Do you Have an Unreasonable Expectation?
Any parent will tell you how difficult parenting is. It is the most difficult, frustrating, humbling and stressful task anyone takes on. Just when you think you have something figured out, your theory, belief, or plan all of a sudden no longer works. This constant uncertainty coupled with the list of should's and should not's make parenting that much more difficult.
Meals tend to be a focus for most parents, as it is the cornerstone to ensuring your kid is healthy. In the process of trying to ensure our kid(s) are meeting their requirements, we put such unreasonable expectations on them which when you think about it, are not reasonable.
Unreasonable expectation #1. Kids need to eat well at every meal.
Kids grow at an incredible rate, which is unpredictable. Kids are not like a car with a gas tank where it is obvious when you need to top up the tank. They are organic beings which grow in an unpredictable way and rate. The expectation of consumption usually is because of the medical guidelines, which are just that guidelines. They are developed using averages of thousands of kids – not just one, so expecting a kid to follow the guidelines every meal is not reasonable. In other words, if your kid misses a meal or two, relax, its not time to panic. It may be caused by less activity that day, a huge meal earlier, slower growth period, teething, illness or some other unknown, unexplainable reason.
Unreasonable expectation #2. Parents think they know what their kids will eat.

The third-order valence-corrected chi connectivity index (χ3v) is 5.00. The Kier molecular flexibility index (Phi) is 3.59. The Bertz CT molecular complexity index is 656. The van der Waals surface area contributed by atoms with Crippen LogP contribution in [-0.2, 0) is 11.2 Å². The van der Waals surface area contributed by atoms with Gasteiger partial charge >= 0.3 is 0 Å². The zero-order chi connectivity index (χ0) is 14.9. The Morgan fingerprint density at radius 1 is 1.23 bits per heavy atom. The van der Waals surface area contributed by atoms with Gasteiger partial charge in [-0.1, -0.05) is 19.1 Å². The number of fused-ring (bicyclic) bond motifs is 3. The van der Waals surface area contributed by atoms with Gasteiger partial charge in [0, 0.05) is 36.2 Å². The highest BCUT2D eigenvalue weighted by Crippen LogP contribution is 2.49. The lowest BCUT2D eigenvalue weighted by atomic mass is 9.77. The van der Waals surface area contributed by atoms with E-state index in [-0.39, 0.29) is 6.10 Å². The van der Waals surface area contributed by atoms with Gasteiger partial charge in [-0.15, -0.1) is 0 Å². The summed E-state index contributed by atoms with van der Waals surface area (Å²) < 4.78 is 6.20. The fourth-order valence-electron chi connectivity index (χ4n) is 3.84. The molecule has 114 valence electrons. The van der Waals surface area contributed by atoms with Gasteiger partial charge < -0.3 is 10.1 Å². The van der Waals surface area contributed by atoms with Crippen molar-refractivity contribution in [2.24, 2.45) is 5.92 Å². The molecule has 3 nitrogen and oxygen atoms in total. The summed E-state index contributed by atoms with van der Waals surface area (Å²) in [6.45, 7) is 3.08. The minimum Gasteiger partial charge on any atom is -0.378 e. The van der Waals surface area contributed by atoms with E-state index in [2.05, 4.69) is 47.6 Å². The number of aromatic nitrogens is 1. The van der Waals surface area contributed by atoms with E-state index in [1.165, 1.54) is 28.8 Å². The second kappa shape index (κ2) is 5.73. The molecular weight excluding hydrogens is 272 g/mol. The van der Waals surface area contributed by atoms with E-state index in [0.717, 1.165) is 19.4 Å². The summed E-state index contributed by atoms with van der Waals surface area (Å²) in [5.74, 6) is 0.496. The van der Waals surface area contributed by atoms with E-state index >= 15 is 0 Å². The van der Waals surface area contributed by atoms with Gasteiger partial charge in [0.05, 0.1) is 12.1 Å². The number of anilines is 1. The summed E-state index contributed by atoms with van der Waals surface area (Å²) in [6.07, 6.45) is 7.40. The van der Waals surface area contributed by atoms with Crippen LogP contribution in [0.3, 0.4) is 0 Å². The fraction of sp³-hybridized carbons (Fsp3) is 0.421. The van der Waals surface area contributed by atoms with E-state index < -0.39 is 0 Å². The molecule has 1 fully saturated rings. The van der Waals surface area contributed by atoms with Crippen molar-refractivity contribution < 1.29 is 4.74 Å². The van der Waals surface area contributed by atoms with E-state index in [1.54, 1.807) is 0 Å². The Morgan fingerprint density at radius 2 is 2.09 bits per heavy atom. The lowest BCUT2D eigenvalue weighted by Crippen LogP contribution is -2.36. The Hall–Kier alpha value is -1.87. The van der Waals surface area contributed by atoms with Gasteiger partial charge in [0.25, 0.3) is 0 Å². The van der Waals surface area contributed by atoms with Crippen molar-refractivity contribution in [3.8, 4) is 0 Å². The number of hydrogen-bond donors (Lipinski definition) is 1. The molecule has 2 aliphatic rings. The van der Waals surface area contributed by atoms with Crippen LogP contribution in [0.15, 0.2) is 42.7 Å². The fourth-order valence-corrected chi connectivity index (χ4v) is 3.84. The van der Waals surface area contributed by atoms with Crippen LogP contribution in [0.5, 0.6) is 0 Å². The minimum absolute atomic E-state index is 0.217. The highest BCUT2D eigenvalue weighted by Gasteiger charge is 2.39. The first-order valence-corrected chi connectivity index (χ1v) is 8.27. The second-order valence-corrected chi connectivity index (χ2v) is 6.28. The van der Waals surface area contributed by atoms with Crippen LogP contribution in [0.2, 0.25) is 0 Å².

Parents have the right to give their kid(s) the foods they want to, as it is their responsibility to bring up the kid. It is a position of ultimate control, however I challenge parents to try to include your kid in decisions sometimes as s/he may be more adventurous than you think. They are trying to explore and are curious to the world. This one gets thrown at me regularly, and I always have to pause to allow my little one to explore. There was the time when we were out to lunch with friends and he wanted chicken feet and proceeded to eat 2 of them. I personally do not like chicken feet and will not touch them, but he enjoyed it. The other surprise was when he wanted to eat curry. It was spicy, but he wanted to try it. He cried out “spicy,” but after a little milk to wash it down, proceeded to eat more. Most expect little ones to not like spicy food, but the power of following role models and curiosity may surprise you. (ADVICE: have some milk handy if your little one wants to try something spicy. It takes the pain away from the spice.) The power of role models is incredible which is why eating together is important. It is also important to try to expose your little ones to foods you may not like, so they have the opportunity to see and experience new things. Who knows, you may find you like something you thought you did not in the process.
Parenting is a learning experience for everyone. If something does not go the way you expect it to, do not be hard on yourself. There is always room for do-overs and another day is just around the corner to try again.